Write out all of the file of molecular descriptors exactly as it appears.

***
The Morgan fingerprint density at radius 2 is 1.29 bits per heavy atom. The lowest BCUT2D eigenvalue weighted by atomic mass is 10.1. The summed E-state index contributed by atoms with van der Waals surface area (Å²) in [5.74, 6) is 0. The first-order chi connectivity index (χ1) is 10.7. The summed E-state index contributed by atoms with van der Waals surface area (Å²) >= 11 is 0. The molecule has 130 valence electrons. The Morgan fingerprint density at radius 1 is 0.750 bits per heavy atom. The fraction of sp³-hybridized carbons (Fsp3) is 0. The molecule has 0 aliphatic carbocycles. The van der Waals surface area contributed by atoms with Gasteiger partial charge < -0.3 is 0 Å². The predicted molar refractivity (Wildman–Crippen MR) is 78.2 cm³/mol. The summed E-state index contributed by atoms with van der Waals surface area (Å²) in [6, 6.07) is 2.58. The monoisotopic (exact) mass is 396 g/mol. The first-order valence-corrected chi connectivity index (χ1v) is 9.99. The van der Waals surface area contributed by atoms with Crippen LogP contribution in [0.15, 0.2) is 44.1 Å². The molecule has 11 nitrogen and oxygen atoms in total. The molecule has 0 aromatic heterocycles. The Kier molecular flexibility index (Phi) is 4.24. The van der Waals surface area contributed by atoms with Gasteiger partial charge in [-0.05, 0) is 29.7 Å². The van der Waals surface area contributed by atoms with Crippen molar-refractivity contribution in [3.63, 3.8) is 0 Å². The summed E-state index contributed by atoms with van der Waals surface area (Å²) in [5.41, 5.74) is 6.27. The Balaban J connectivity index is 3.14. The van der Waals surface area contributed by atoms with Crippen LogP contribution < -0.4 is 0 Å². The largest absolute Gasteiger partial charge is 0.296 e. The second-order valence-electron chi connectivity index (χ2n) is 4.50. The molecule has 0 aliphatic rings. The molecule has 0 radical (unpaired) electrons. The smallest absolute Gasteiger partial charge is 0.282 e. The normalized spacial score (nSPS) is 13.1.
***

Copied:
The Morgan fingerprint density at radius 2 is 1.29 bits per heavy atom. The lowest BCUT2D eigenvalue weighted by atomic mass is 10.1. The summed E-state index contributed by atoms with van der Waals surface area (Å²) in [5.74, 6) is 0. The first-order chi connectivity index (χ1) is 10.7. The summed E-state index contributed by atoms with van der Waals surface area (Å²) >= 11 is 0. The molecule has 130 valence electrons. The Morgan fingerprint density at radius 1 is 0.750 bits per heavy atom. The fraction of sp³-hybridized carbons (Fsp3) is 0. The molecule has 0 aliphatic carbocycles. The van der Waals surface area contributed by atoms with Gasteiger partial charge < -0.3 is 0 Å². The predicted molar refractivity (Wildman–Crippen MR) is 78.2 cm³/mol. The summed E-state index contributed by atoms with van der Waals surface area (Å²) in [6, 6.07) is 2.58. The monoisotopic (exact) mass is 396 g/mol. The first-order valence-corrected chi connectivity index (χ1v) is 9.99. The van der Waals surface area contributed by atoms with Crippen LogP contribution in [0.15, 0.2) is 44.1 Å². The molecule has 11 nitrogen and oxygen atoms in total. The molecule has 0 aromatic heterocycles. The Kier molecular flexibility index (Phi) is 4.24. The van der Waals surface area contributed by atoms with Gasteiger partial charge in [-0.05, 0) is 29.7 Å². The van der Waals surface area contributed by atoms with Crippen molar-refractivity contribution in [3.63, 3.8) is 0 Å². The summed E-state index contributed by atoms with van der Waals surface area (Å²) in [5.41, 5.74) is 6.27. The Balaban J connectivity index is 3.14. The van der Waals surface area contributed by atoms with Crippen LogP contribution < -0.4 is 0 Å². The largest absolute Gasteiger partial charge is 0.296 e. The second-order valence-electron chi connectivity index (χ2n) is 4.50. The molecule has 0 aliphatic rings. The molecule has 0 radical (unpaired) electrons. The smallest absolute Gasteiger partial charge is 0.282 e. The normalized spacial score (nSPS) is 13.1.